December is the month of the winter solstice, which a large part of mankind associates with such celebrations as Nativity festivals. The moment of the solstice occurred on Dec. 21 at 11:28 a.m. EST (0428 GMT): The sun, appearing to travel along the ecliptic, reached that point in the sky where it is farthest south of the celestial equator.
While a variety of customs have been linked with this special season for thousands of years, the exchanging of gifts is prevalent among many different cultures. Mother Nature herself offers two gifts to sky observers in northern, temperate latitudes: the longest nights and a sky more transparent than usual. One reason for the clarity of a winter’s night is that cold air cannot hold as much moisture as warm air can. Hence, on many nights in the summer, the warm, moisture-laden atmosphere causes the sky to appear hazier. By day it is a milky, washed-out blue, which in winter becomes a richer, deeper and darker shade of blue. For us in northern climes, this only adds more luster to that part of the sky containing the beautiful wintertime constellations, as this week’s sky chart shows. Indeed, the sky this time of year can be seen as nature’s holiday decoration to commemorate the winter solstice and enlighten the long, cold nights of winter.
The Yuletide evening sky is especially rewarding. The eastern sky is filled with brilliant stars and star patterns. Distinctive groupings of stars that form part of the recognized constellation outlines, or lying within their boundaries, are known as asterisms. Ranging in size from sprawling, naked-eye figures to minute stellar settings, they are found in every quarter of the sky and at all seasons of the year. The larger asterisms — ones like the Big Dipper in Ursa Major and the Great Square of Pegasus — are often better-known than their host constellations. Here are some of the best asterisms to spot as the year approaches its end.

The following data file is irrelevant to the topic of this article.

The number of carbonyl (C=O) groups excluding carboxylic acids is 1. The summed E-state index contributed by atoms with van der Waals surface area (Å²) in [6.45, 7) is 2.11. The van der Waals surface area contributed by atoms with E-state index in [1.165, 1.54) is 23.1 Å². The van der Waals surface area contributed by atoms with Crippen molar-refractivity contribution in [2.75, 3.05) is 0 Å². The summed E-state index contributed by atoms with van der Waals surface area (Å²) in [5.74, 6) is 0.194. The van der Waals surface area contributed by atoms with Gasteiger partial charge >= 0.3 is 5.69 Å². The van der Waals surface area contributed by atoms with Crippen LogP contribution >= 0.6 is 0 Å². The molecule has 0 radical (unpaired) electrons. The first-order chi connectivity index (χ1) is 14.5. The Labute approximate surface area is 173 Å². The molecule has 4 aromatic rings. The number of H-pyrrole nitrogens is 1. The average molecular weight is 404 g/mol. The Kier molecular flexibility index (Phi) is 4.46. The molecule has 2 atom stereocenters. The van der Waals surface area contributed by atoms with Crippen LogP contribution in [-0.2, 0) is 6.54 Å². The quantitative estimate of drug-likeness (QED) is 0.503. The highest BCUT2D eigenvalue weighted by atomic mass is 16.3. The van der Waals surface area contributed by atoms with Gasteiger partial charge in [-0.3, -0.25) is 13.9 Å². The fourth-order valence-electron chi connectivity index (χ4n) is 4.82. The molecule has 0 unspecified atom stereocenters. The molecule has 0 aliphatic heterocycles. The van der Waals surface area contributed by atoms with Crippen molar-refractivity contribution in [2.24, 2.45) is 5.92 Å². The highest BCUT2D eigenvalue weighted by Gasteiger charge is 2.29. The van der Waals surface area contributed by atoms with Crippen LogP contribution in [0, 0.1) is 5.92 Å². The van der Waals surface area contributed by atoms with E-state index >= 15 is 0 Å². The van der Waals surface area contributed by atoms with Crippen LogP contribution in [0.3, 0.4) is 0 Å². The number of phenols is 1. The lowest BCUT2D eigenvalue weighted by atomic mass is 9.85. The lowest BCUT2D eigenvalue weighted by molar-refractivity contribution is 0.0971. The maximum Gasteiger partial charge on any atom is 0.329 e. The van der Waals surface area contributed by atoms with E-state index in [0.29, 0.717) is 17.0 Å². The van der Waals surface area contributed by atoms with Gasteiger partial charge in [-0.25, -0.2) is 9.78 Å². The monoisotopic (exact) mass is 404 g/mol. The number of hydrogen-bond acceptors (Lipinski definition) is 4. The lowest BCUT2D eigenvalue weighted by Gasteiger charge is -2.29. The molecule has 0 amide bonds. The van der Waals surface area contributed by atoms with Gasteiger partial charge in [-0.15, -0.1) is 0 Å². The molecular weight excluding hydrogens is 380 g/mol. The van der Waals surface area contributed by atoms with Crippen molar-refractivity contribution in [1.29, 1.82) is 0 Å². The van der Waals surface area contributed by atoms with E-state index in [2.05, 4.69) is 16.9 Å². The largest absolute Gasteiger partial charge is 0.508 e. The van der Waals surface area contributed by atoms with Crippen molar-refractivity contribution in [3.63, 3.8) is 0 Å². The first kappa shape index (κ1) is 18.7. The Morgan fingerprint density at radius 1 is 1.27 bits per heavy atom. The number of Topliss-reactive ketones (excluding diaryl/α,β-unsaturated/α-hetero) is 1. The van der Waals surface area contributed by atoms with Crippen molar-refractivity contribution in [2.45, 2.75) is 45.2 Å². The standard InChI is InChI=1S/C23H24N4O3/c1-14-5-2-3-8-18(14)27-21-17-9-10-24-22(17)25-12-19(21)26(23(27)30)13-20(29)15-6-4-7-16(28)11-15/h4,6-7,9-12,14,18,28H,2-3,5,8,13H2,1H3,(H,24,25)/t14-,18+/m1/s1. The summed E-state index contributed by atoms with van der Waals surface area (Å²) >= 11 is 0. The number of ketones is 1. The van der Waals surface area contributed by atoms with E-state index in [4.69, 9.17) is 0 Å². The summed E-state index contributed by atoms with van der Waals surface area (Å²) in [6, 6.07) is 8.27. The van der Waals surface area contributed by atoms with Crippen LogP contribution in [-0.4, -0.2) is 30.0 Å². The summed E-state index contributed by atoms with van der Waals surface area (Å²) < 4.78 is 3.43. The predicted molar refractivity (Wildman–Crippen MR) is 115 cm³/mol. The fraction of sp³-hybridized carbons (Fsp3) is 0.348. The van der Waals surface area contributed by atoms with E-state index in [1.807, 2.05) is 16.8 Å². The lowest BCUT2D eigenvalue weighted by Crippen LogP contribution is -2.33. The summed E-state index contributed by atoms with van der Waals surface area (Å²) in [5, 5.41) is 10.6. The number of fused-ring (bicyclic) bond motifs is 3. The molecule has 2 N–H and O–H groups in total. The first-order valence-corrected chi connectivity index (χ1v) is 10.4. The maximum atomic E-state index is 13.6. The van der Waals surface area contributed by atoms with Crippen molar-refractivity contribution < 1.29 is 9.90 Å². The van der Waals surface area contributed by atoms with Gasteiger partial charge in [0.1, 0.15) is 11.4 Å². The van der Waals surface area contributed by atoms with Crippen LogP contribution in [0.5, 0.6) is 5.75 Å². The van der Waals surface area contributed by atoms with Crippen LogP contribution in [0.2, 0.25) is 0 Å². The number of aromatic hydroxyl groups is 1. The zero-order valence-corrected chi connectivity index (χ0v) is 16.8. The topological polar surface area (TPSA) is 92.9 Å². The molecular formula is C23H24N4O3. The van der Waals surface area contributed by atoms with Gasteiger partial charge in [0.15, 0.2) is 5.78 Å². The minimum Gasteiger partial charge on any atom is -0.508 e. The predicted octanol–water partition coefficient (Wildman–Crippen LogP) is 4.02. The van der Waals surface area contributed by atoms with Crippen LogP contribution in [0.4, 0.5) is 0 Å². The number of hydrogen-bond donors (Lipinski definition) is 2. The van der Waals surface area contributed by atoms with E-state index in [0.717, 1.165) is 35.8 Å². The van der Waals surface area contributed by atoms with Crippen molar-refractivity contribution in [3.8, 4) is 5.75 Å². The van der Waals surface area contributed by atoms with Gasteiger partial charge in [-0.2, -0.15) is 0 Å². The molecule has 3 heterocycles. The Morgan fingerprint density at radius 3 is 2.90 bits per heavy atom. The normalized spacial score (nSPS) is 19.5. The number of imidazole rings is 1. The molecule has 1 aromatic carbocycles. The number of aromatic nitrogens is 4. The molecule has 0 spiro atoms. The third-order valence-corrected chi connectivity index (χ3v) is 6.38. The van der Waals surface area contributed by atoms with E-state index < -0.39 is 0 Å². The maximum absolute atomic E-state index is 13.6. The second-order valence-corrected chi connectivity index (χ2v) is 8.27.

The Northern Cross
During these frosty evenings, one of the most famous asterisms is in the northwest. Originally known simply as the “Bird” in ancient times, without any indication of what sort of bird it was supposed to represent, it later became the constellation Cygnus, the Swan. But the brightest six stars of Cygnus make up an asterism that’s more popularly called the Northern Cross. Bright Deneb decorates the top of the Cross. Albireo, at the foot of the Cross, is really a pair of stars of beautifully contrasting colors: a third-magnitude orange star and its fifth-magnitude blue companion are clearly visible in even a low-power telescope. While it is usually regarded as a summertime pattern, the Cross is best-oriented for viewing now: It appears to stand majestically upright on the northwest horizon at around 8:30 p.m. local time, forming an apt Christmas symbol. Furthermore, just before dawn on Easter morning, that cross lies on its side in the eastern sky.
The Great Hexagon
High toward the south, at around 10:30 p.m. in your local time zone, we see what astronomy author Hans A. Rey (1898 to 1977) called a Great Hexagon of bright winter stars. To the south and a little east lies Sirius; up to the west, Rigel. Still higher, reddish Aldebaran; then at the north end of the circle, Capella. South and slightly east, we come to Castor and Pollux, the heads of the Gemini twins. Finally, south again to Procyon: in all, seven bright stars in six constellations. In the center of the hexagon, more or less, you have the ruddy star Betelgeuse. This is the rich region that gives the winter sky its splendor.
A Christmas package
Can you also see a large package in the sky, tied with a pretty bow across the middle? Four bright stars outline the package, while three that are close together and in a straight line form the decorative bow. Now you can see how our modern imagination might work, but tradition tells us that those seven stars formed a mighty hunter called Orion, the most brilliant of the constellations, which is visible from every inhabited part of Earth. Two stars mark his shoulders, two more his knees and three his belt. Speaking of Orion’s belt, the legendary French astronomer Nicolas Camille Flammarion (1842 to 1925) referred to the three belt stars of Orion as “The Three Kings.”